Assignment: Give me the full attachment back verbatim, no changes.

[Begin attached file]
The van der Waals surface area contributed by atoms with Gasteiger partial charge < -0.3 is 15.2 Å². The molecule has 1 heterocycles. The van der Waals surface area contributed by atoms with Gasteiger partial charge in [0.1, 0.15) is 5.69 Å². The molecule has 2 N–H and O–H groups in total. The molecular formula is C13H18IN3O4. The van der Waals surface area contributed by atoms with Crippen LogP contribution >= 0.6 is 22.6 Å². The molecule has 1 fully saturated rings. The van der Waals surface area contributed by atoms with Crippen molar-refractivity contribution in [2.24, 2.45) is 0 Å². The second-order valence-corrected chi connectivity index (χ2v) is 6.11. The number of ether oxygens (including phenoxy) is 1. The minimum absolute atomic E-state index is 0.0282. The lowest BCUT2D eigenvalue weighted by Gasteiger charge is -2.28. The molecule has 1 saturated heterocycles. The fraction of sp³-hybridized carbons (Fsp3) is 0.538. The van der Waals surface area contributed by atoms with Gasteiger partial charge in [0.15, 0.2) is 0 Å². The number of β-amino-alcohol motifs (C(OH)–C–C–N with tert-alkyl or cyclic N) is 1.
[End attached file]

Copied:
The van der Waals surface area contributed by atoms with Gasteiger partial charge < -0.3 is 15.2 Å². The molecule has 1 heterocycles. The van der Waals surface area contributed by atoms with Gasteiger partial charge in [0.1, 0.15) is 5.69 Å². The molecule has 2 N–H and O–H groups in total. The molecular formula is C13H18IN3O4. The van der Waals surface area contributed by atoms with Crippen LogP contribution >= 0.6 is 22.6 Å². The molecule has 1 fully saturated rings. The van der Waals surface area contributed by atoms with Crippen molar-refractivity contribution in [2.24, 2.45) is 0 Å². The second-order valence-corrected chi connectivity index (χ2v) is 6.11. The number of ether oxygens (including phenoxy) is 1. The minimum absolute atomic E-state index is 0.0282. The lowest BCUT2D eigenvalue weighted by Gasteiger charge is -2.28. The molecule has 1 saturated heterocycles. The fraction of sp³-hybridized carbons (Fsp3) is 0.538. The van der Waals surface area contributed by atoms with Gasteiger partial charge in [0.15, 0.2) is 0 Å². The number of β-amino-alcohol motifs (C(OH)–C–C–N with tert-alkyl or cyclic N) is 1.